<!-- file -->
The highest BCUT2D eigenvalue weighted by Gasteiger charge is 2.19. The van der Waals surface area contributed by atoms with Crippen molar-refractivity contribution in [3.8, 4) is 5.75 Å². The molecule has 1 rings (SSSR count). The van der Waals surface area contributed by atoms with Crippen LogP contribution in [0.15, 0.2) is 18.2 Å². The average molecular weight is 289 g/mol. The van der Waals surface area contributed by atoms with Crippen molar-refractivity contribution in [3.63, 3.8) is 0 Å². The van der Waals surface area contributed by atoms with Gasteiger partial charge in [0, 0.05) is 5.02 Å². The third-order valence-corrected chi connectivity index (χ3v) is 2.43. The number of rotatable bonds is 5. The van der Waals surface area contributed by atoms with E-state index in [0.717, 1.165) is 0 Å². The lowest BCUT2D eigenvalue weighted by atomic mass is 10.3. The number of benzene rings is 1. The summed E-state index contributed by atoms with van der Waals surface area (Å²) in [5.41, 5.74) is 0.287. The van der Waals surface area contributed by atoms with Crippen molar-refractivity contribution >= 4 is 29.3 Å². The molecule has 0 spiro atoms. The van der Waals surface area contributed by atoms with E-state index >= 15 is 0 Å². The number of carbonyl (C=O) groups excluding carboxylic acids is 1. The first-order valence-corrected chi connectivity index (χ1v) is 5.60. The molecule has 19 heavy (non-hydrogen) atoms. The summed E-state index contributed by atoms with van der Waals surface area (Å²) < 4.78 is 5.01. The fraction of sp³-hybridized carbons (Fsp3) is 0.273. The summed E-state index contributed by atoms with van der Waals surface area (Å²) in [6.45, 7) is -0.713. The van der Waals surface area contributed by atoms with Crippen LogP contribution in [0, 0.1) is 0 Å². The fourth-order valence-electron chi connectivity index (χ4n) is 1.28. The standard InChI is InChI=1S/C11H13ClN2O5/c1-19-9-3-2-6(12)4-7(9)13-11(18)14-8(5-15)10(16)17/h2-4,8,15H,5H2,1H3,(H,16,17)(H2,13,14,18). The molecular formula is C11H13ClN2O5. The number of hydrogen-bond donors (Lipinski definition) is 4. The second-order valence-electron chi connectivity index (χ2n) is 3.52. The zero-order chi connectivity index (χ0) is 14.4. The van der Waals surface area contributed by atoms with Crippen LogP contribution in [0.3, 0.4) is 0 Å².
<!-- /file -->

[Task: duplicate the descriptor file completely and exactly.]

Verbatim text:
The highest BCUT2D eigenvalue weighted by Gasteiger charge is 2.19. The van der Waals surface area contributed by atoms with Crippen molar-refractivity contribution in [3.8, 4) is 5.75 Å². The molecule has 1 rings (SSSR count). The van der Waals surface area contributed by atoms with Crippen LogP contribution in [0.15, 0.2) is 18.2 Å². The average molecular weight is 289 g/mol. The van der Waals surface area contributed by atoms with Crippen molar-refractivity contribution in [3.63, 3.8) is 0 Å². The van der Waals surface area contributed by atoms with Gasteiger partial charge in [0, 0.05) is 5.02 Å². The third-order valence-corrected chi connectivity index (χ3v) is 2.43. The number of rotatable bonds is 5. The van der Waals surface area contributed by atoms with E-state index in [0.717, 1.165) is 0 Å². The lowest BCUT2D eigenvalue weighted by atomic mass is 10.3. The number of benzene rings is 1. The summed E-state index contributed by atoms with van der Waals surface area (Å²) in [5.41, 5.74) is 0.287. The van der Waals surface area contributed by atoms with Crippen molar-refractivity contribution >= 4 is 29.3 Å². The molecule has 0 spiro atoms. The van der Waals surface area contributed by atoms with E-state index >= 15 is 0 Å². The number of carbonyl (C=O) groups excluding carboxylic acids is 1. The first-order valence-corrected chi connectivity index (χ1v) is 5.60. The molecule has 19 heavy (non-hydrogen) atoms. The summed E-state index contributed by atoms with van der Waals surface area (Å²) < 4.78 is 5.01. The fraction of sp³-hybridized carbons (Fsp3) is 0.273. The summed E-state index contributed by atoms with van der Waals surface area (Å²) in [6.45, 7) is -0.713. The van der Waals surface area contributed by atoms with Crippen LogP contribution in [0, 0.1) is 0 Å². The fourth-order valence-electron chi connectivity index (χ4n) is 1.28. The standard InChI is InChI=1S/C11H13ClN2O5/c1-19-9-3-2-6(12)4-7(9)13-11(18)14-8(5-15)10(16)17/h2-4,8,15H,5H2,1H3,(H,16,17)(H2,13,14,18). The molecular formula is C11H13ClN2O5. The number of hydrogen-bond donors (Lipinski definition) is 4. The second-order valence-electron chi connectivity index (χ2n) is 3.52. The zero-order chi connectivity index (χ0) is 14.4. The van der Waals surface area contributed by atoms with Crippen LogP contribution in [0.3, 0.4) is 0 Å².